Declaration and Plan of Action of the World Summit for Children

A/45/625, annex
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Year of adoption: 2002
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5. In the past two years, a set of goals for children and development in the 1990s have been formulated in several international forums attended by virtually all Governments, relevant United Nations agencies and major NGOs. In support of these goals and in line with the growing international consensus in favour of greater attention to the human dimension of development in the 1990s, this Plan of Action calls for concerted national action and international co- operation to strive for the achievement, in all countries, of the following major goals for the survival, protection and development of children by the year 2000.

(a) Reduction of 1990 under-5 child mortality rates by one third or to a level of 70 per 1,000 live births, whichever is the greater reduction;

(b) Reduction of maternal mortality rates by half of 1990 levels;

(c) Reduction of severe and moderate malnutrition among under-5 children by one half of 1990 levels;

(d) Universal access to safe drinking water and to sanitary means of excreta disposal;

(e) Universal access to basic education and completion of primary education by at least 80 per cent of primary school age children;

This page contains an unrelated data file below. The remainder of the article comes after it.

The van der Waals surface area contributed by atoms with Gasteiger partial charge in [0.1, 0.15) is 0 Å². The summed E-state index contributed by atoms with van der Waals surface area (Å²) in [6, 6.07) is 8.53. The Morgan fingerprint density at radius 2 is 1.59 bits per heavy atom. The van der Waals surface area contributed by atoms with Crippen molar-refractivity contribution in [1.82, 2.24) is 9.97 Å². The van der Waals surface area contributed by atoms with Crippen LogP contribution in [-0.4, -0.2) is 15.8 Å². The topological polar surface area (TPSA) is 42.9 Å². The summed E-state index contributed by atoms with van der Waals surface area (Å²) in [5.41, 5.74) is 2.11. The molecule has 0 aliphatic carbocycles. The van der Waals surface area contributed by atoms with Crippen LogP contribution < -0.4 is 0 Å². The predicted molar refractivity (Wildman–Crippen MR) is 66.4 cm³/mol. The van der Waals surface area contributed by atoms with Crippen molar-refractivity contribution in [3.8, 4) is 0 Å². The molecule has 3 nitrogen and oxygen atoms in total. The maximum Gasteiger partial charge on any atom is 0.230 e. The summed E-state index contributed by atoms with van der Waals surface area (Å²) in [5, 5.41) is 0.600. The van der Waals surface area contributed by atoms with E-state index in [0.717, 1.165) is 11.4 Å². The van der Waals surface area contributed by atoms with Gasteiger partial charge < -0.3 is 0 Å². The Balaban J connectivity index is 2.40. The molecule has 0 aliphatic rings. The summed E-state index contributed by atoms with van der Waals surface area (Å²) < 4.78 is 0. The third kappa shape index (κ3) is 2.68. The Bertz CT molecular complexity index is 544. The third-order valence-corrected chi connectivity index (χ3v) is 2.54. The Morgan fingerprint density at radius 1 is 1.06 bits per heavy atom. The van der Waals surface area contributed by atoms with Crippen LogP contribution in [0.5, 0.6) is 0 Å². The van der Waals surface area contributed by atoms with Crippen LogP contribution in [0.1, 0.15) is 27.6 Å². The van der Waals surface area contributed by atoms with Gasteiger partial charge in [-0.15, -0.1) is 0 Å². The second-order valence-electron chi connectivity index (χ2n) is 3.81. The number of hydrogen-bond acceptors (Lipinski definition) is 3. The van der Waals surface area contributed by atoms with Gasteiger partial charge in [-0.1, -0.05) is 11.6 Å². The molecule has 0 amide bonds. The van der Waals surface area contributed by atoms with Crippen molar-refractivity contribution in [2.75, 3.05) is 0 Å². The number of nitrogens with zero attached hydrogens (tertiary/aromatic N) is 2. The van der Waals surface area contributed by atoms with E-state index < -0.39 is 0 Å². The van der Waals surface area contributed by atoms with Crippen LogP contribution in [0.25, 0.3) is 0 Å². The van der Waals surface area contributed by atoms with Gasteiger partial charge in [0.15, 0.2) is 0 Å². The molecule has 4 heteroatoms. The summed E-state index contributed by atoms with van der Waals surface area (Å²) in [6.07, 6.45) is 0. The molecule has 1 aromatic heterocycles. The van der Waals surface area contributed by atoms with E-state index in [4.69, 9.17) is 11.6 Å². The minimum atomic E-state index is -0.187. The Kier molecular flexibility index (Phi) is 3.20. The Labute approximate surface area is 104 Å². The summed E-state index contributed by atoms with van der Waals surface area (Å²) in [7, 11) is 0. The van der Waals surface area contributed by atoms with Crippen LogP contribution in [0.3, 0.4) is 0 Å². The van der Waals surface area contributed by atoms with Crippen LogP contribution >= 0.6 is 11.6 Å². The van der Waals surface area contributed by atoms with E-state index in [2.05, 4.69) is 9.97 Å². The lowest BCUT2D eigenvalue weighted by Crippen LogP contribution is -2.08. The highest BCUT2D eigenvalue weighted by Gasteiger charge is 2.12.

(f) Reduction of the adult illiteracy rate to at least half its 1990 level (the appropriate age group to be determined in each country), with emphasis on female literacy;

(g) Protection of children in especially difficult circumstances, particularly in situations of armed conflicts.

6. A list of more detailed sectoral goals and specific actions which would enable the attainment of the above major

goals can be found in the appendix to this Plan of Action. These goals will first need to be adapted to the specific realities of each country in terms of phasing, priorities, standards and availability of resources. The strategies for the achievement of the goals may also vary from country to country. Some countries may wish to add other development goals that are uniquely important and relevant for their specific country situation. Such adaptation of the goals is of crucial importance to ensure their technical validity, logistical feasibility, financial affordability and to secure political commitment and broad public support for their achievement.

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